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UConn Leads Water and Food Security Initiatives in Ethiopia



Among the Eversource Energy Center research areas is the critical topic of climate adaptation, and in this update we feature our Center Director, Manos Anagnostou, traveling in Africa to assist with life-sustaining water and food security initiatives.

 Eversource Energy Center Director Manos Anagnostou and a cohort of scientists have arrived (July 9, 2016) in Ethiopia to conduct research related to improving water and food security in the region. With 12 river basins and an estimated 122 billion cubic meters of water, Ethiopia’s water problems aren’t due to a lack of water, but a lack of expertise in water management preventing all but a small fraction of the available water supply from being used domestically.

 As a result, upwards of 50 million Ethiopians (94.1 million total population) do not have access to safe and reliable sources of drinking water, compounded by recurring drought and domestic issues. Rural areas see the greatest impact, with some family members walking four hours a day to access water from rivers and lakes sources that may be limited to shallow pools, contaminated with animal and human waste. As a result, water-borne illnesses including cholera and diarrhea are the leading causes of death for children under the age of five in the region.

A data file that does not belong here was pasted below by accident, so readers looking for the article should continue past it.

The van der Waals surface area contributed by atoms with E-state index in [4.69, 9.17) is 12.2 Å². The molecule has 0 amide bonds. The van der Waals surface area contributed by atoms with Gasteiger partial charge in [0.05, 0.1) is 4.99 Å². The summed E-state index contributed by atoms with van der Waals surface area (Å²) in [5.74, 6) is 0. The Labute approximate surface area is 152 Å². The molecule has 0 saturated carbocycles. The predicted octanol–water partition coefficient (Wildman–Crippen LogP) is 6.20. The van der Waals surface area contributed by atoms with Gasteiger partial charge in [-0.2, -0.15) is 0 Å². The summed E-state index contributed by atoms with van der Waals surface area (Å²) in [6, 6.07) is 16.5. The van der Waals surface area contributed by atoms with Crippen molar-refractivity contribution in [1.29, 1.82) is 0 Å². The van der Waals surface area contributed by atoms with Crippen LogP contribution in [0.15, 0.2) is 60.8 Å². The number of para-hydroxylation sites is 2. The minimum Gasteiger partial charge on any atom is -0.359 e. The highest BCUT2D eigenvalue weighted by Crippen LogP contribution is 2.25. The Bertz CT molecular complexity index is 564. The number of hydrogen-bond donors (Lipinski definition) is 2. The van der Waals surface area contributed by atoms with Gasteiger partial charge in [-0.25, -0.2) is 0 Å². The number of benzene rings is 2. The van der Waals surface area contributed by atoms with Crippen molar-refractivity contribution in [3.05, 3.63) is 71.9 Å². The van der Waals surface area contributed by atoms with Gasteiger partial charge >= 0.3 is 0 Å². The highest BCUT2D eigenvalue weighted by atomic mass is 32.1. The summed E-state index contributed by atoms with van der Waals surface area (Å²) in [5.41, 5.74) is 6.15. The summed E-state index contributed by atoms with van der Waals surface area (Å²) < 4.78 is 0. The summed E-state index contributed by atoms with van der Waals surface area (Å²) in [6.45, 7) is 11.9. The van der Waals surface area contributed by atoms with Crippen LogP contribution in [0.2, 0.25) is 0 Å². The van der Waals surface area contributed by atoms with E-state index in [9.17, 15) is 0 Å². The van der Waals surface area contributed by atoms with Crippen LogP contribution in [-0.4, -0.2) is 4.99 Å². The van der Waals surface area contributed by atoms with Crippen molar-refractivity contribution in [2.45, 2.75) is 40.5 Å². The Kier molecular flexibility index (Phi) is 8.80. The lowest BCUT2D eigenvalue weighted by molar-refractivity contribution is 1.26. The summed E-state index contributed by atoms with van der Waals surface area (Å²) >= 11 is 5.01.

Funding for the project, released in September 2015, comes from the National Science Foundation’s (NSF) Partnerships in International Research and Education (PIRE) program. The $4.3 million grant from NSF enables Anagnostou and the University of Connecticut researchers to collaborate with colleagues around the world to harness leading-edge expertise and solutions to assist local governments and communities in Ethiopia’s Blue Nile river basin to better manage their agricultural and water resources.

 The research team, led by Anagnostou, will use a portion of the funding to develop an integrated, regional forecasting system combining predicted seasonal rain forecasts with climate, watershed, and crop yield to enable local farmers and civic leaders to be better informed of environmental conditions so they can improve crop yields and minimize losses in times of drought. Ultimately, the goal is to develop a practical strategy for implementation by low-income communities vulnerable to climate variability to protect and manage these life-sustaining resources.


 For more information on the PIRE program, please visit:


Published: July 11, 2016

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